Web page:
### Glutamate excitotoxicity model

Knocking down of the glutamate transporter Eaat1 in Drosophila prevents extracellular glutamate buffering in the nervous system and triggers a variety of phenotypes, including excitotoxicity-induced neurodegeneration31,32,33,34,35,36. 10-day-old Eaat1 > Eaat1-IR flies (10 GLU, 9 Eaat1-Gal4/+ (C3), and 9 UAS-Eaat1-IR/+ (C4) controls), in which Eaat1 was inactivated by RNAi in the glial cells that normally express this transporter (GLU model)31 were analyzed in this study. The comparison of the GLU model and control flies revealed no difference for fatty acids and glycerol concentrations in the three body segments (Fig. 2C). In contrast, trehalose content was significantly increased in the head (p values: 3.8   10−5 and 4.5   10−6 between GLU flies and the C3 and C4 controls, respectively) and the abdomen (p values: 1.1   10−3 and 4.5   10−4, for similar comparisons). Unexpectedly a strong increase in phosphocholine content was also found selectively in the abdomen of the GLU flies. In agreement with these 1H NMR results, a biochemical dosage of trehalose performed on the whole fly indicated a significant increase in trehalose level in the GLU model compared to controls (data provided as Supplementary Information, Fig. S2).

### Distinction between control and diseased fly head 1D spectra using a multivariate test

Focusing on the head region, we showed that univariate analysis on the main peaks enabled to identify metabolites that varied significantly between diseased and control Drosophila. To confirm these results and allow a discrimination directly based on the head resonance integrals, we used partial least squares discriminant analysis (PLS-DA). This supervised multivariate analysis allows distinction between the classes (diseased or control flies) by projecting the variable variance in a space of fewer dimensions described by the Latent Variables (LVs). The first obtained LV (LV1) expresses the correlation between the variables and the classes and is thus optimized to show the inter-classes (control/diseased) differences. The next LVs (LV2…) also contain the compensation correlations, which might not be primarily related to the classes and are more difficult to interpret39. The PLS-DA also allows a quantification of the discriminative power of each variable through their cross-validated multiple correlation coefficient values (Q²) in the first LV39 and permits to build a predictive model.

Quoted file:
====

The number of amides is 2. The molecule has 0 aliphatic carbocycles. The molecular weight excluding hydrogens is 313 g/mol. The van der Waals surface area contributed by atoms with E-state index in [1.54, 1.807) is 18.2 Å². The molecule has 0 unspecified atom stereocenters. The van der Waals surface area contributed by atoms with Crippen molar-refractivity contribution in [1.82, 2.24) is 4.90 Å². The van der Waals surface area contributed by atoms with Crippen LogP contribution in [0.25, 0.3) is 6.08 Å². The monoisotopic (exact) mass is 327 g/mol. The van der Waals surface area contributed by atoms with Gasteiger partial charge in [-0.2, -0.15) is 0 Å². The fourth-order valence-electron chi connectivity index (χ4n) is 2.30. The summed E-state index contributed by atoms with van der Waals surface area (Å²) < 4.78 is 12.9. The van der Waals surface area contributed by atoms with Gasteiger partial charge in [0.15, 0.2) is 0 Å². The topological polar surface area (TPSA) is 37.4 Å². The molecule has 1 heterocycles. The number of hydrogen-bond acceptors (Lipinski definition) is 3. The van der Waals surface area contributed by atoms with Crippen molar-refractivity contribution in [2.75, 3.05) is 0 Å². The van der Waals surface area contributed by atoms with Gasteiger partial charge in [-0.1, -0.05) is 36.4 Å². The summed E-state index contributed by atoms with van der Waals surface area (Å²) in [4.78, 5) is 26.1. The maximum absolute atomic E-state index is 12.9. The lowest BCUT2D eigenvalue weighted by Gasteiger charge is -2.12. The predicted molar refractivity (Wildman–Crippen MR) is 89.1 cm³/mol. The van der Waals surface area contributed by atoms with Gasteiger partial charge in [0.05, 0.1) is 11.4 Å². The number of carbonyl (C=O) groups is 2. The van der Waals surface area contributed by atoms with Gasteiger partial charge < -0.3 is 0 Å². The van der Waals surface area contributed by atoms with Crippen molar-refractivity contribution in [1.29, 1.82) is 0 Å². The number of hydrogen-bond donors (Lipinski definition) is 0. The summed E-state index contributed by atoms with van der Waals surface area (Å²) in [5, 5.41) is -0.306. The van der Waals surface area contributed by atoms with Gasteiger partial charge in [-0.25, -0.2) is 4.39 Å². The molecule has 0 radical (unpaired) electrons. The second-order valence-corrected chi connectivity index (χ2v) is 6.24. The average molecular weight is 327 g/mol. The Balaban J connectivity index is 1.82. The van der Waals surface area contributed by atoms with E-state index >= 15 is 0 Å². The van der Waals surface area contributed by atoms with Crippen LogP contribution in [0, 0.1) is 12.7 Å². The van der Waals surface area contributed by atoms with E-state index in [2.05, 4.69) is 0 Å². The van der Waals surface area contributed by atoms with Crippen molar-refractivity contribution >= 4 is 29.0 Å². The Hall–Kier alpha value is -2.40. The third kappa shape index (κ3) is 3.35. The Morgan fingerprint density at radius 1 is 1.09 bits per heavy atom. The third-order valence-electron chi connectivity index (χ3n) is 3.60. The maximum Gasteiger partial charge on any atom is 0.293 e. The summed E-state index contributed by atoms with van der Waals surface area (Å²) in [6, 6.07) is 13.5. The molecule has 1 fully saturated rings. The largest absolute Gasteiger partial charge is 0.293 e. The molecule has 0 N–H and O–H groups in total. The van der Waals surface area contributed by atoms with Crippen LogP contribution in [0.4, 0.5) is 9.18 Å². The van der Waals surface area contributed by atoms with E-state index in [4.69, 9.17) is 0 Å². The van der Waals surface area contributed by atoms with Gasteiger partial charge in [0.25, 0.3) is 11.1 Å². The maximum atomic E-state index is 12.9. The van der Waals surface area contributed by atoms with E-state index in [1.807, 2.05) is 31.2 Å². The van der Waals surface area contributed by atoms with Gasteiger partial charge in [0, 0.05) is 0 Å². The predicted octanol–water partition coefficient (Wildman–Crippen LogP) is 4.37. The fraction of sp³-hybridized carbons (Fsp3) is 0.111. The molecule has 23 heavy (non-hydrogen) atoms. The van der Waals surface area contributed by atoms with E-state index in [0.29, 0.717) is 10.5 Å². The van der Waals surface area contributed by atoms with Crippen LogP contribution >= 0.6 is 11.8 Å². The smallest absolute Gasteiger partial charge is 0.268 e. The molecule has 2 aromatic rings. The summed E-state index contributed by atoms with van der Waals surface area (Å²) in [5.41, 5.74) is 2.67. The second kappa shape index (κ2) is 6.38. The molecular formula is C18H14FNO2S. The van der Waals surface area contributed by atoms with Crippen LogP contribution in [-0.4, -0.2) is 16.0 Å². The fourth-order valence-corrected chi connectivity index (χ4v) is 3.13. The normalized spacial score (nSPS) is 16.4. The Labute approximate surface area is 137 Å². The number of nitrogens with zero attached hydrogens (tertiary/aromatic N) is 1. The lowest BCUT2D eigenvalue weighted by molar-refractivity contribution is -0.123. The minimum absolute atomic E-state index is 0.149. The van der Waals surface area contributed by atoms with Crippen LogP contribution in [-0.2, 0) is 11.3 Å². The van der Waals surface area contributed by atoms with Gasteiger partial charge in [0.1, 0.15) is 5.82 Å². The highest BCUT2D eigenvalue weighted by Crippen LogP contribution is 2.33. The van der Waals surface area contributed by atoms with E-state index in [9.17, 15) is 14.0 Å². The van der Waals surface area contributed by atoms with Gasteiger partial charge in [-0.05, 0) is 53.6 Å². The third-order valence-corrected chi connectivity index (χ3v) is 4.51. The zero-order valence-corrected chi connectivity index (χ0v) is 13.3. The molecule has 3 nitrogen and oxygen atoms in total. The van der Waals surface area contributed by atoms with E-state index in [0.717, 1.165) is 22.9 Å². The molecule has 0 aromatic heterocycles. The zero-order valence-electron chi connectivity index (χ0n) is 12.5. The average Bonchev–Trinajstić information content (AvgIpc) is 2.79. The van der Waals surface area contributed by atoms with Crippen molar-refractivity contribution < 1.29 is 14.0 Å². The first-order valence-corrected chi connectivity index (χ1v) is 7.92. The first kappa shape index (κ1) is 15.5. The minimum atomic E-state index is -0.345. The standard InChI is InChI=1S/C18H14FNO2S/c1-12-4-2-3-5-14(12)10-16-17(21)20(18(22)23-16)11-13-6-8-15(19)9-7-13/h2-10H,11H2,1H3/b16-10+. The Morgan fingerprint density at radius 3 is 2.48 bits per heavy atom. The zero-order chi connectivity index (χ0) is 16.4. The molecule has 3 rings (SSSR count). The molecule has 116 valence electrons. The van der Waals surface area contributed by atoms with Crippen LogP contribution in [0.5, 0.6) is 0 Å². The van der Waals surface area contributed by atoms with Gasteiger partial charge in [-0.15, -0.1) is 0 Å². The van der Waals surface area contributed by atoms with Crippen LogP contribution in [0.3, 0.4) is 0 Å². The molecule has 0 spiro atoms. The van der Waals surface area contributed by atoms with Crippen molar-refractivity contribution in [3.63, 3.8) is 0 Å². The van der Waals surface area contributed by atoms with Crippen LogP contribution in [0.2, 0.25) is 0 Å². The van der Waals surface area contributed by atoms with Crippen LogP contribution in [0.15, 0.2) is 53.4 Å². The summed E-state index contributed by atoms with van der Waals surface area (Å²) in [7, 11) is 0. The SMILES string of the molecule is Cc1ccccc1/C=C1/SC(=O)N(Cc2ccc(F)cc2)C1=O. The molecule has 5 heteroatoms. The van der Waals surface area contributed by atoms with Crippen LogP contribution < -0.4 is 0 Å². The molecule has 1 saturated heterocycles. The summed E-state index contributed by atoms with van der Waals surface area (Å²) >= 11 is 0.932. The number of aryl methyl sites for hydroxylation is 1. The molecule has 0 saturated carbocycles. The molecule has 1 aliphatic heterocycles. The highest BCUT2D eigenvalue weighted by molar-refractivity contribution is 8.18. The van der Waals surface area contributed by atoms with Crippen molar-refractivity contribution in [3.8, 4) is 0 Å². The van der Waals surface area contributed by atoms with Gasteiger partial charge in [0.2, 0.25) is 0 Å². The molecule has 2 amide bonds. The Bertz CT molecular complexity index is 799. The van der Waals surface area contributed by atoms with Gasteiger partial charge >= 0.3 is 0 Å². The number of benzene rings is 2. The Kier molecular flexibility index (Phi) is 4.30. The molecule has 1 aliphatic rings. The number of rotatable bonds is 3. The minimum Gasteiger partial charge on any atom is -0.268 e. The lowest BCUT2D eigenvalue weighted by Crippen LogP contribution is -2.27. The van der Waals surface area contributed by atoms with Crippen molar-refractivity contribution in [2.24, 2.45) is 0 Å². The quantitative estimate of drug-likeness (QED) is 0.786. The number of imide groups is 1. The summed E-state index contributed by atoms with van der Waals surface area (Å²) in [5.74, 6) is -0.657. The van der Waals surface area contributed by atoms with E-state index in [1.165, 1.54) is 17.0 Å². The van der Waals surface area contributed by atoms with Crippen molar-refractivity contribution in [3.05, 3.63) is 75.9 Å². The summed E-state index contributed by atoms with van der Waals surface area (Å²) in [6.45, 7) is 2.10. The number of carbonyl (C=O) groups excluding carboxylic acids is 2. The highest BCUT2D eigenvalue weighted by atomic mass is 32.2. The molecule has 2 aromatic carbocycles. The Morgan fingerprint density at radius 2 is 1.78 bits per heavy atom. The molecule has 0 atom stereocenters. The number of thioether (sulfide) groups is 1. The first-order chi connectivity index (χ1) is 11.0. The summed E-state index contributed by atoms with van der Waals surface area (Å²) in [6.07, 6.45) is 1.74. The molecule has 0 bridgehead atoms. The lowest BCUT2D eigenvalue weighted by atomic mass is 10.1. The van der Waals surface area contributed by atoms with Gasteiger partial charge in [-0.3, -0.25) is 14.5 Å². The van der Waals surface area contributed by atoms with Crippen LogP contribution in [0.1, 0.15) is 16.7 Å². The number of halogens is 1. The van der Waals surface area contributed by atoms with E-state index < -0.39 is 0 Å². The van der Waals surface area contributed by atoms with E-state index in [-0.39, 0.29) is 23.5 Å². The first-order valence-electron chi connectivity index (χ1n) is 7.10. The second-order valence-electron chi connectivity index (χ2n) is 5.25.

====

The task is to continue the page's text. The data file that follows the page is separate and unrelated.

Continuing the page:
The results of this analysis are presented in Fig. 3. For each of the groups, the resonances of a single metabolite always exhibit a roughly constant Q², as expected since their areas vary simultaneously, except for the resonance of the trehalose at 5.2 ppm, which is randomly affected by water suppression. The Q² value is also roughly constant between the 1H resonances attributed to the saturated and the unsaturated part of the fatty acids, indicating a steady proportion of these two functions in the fatty acids chains. In the case of the GLU model, the PLS-DA allowed discrimination between Eaat1-IR-expressing flies and controls with a value of Q² = 0.86, indicating a reliable predictive model (Fig. 3A). The separation (carried out by the first PLS-DA component) represents 25% of the total variance of the system and is mainly due to the trehalose resonances, as shown in red in the mean spectrum (Fig. 3B), although the phosphocholine also participates slightly. The spectrum analysis on the GHD model also allowed discrimination between the two groups (controls and Httex1p-Q93-expressing flies) with a Q2 value = 0.83 (Fig. 3C). The separation (carried out by the first PLS-DA component) represents 83% of the total variance of the system and is mainly related to the fatty acids and glycerol contents, and to a lesser extent to trehalose (Fig. 3D). In contrast, a valid PLS-DA model could not be established with the NHD flies expressing Httex1p-Q93 in neurons (Q² = 0.36) (Fig. 3E), in spite of the prominent increase in phosphocholine (Fig. 3F).